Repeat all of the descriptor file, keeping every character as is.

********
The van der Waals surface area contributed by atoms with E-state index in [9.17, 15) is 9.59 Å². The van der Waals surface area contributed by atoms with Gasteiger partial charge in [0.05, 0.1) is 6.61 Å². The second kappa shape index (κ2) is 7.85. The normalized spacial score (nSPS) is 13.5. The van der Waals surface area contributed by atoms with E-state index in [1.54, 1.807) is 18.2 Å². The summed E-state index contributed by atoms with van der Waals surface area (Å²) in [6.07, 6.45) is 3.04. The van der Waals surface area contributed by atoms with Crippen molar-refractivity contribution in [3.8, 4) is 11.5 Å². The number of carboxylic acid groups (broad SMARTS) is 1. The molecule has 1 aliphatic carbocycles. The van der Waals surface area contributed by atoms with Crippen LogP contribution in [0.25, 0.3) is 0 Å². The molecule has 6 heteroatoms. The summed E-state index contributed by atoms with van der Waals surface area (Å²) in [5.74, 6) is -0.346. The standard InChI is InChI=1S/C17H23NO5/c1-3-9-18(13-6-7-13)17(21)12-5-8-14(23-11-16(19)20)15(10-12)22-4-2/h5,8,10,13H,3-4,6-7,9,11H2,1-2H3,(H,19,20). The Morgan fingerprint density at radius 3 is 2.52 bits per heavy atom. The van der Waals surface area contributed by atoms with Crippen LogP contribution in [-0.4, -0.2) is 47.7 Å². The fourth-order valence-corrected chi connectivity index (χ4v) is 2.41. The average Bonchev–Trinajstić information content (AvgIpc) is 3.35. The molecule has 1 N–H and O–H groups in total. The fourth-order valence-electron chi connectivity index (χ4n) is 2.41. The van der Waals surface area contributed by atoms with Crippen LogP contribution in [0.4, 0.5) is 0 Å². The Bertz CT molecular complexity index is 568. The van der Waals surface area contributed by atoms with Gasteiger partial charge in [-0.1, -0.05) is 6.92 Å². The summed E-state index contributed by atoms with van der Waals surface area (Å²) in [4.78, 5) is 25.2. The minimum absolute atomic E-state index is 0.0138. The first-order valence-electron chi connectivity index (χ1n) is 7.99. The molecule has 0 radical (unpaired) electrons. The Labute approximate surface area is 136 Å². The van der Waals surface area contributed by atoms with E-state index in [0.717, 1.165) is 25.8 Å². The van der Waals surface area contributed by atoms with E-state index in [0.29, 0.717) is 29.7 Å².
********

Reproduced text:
The van der Waals surface area contributed by atoms with E-state index in [9.17, 15) is 9.59 Å². The van der Waals surface area contributed by atoms with Gasteiger partial charge in [0.05, 0.1) is 6.61 Å². The second kappa shape index (κ2) is 7.85. The normalized spacial score (nSPS) is 13.5. The van der Waals surface area contributed by atoms with E-state index in [1.54, 1.807) is 18.2 Å². The summed E-state index contributed by atoms with van der Waals surface area (Å²) in [6.07, 6.45) is 3.04. The van der Waals surface area contributed by atoms with Crippen molar-refractivity contribution in [3.8, 4) is 11.5 Å². The number of carboxylic acid groups (broad SMARTS) is 1. The molecule has 1 aliphatic carbocycles. The van der Waals surface area contributed by atoms with Crippen LogP contribution in [0.25, 0.3) is 0 Å². The molecule has 6 heteroatoms. The summed E-state index contributed by atoms with van der Waals surface area (Å²) in [5.74, 6) is -0.346. The standard InChI is InChI=1S/C17H23NO5/c1-3-9-18(13-6-7-13)17(21)12-5-8-14(23-11-16(19)20)15(10-12)22-4-2/h5,8,10,13H,3-4,6-7,9,11H2,1-2H3,(H,19,20). The Morgan fingerprint density at radius 3 is 2.52 bits per heavy atom. The van der Waals surface area contributed by atoms with Crippen LogP contribution in [-0.4, -0.2) is 47.7 Å². The fourth-order valence-corrected chi connectivity index (χ4v) is 2.41. The average Bonchev–Trinajstić information content (AvgIpc) is 3.35. The molecule has 1 N–H and O–H groups in total. The fourth-order valence-electron chi connectivity index (χ4n) is 2.41. The van der Waals surface area contributed by atoms with Crippen LogP contribution in [0.4, 0.5) is 0 Å². The Bertz CT molecular complexity index is 568. The van der Waals surface area contributed by atoms with Gasteiger partial charge in [-0.1, -0.05) is 6.92 Å². The summed E-state index contributed by atoms with van der Waals surface area (Å²) in [4.78, 5) is 25.2. The minimum absolute atomic E-state index is 0.0138. The first-order valence-electron chi connectivity index (χ1n) is 7.99. The molecule has 0 radical (unpaired) electrons. The Labute approximate surface area is 136 Å². The van der Waals surface area contributed by atoms with E-state index in [0.717, 1.165) is 25.8 Å². The van der Waals surface area contributed by atoms with E-state index in [0.29, 0.717) is 29.7 Å².